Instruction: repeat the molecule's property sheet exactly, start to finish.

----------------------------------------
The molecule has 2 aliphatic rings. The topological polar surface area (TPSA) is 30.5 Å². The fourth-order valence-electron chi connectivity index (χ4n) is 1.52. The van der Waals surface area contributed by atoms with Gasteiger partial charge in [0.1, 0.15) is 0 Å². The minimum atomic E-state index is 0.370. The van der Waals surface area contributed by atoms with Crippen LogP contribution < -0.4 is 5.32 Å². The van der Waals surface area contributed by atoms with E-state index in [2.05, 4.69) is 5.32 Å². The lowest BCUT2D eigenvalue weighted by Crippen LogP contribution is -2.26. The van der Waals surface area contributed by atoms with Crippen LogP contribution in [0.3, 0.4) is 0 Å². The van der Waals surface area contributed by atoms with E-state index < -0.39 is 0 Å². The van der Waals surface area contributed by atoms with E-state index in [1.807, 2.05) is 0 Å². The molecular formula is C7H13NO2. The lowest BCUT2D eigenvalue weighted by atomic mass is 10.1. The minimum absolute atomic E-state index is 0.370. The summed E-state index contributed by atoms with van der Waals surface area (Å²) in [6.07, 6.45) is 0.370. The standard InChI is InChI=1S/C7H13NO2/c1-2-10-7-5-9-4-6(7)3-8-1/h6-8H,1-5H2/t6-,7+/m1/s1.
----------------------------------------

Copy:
The molecule has 2 aliphatic rings. The topological polar surface area (TPSA) is 30.5 Å². The fourth-order valence-electron chi connectivity index (χ4n) is 1.52. The van der Waals surface area contributed by atoms with Gasteiger partial charge in [0.1, 0.15) is 0 Å². The minimum atomic E-state index is 0.370. The van der Waals surface area contributed by atoms with Crippen LogP contribution < -0.4 is 5.32 Å². The van der Waals surface area contributed by atoms with E-state index in [2.05, 4.69) is 5.32 Å². The lowest BCUT2D eigenvalue weighted by Crippen LogP contribution is -2.26. The van der Waals surface area contributed by atoms with Crippen LogP contribution in [0.3, 0.4) is 0 Å². The van der Waals surface area contributed by atoms with E-state index < -0.39 is 0 Å². The van der Waals surface area contributed by atoms with E-state index in [1.807, 2.05) is 0 Å². The molecular formula is C7H13NO2. The lowest BCUT2D eigenvalue weighted by atomic mass is 10.1. The minimum absolute atomic E-state index is 0.370. The summed E-state index contributed by atoms with van der Waals surface area (Å²) in [6.07, 6.45) is 0.370. The standard InChI is InChI=1S/C7H13NO2/c1-2-10-7-5-9-4-6(7)3-8-1/h6-8H,1-5H2/t6-,7+/m1/s1.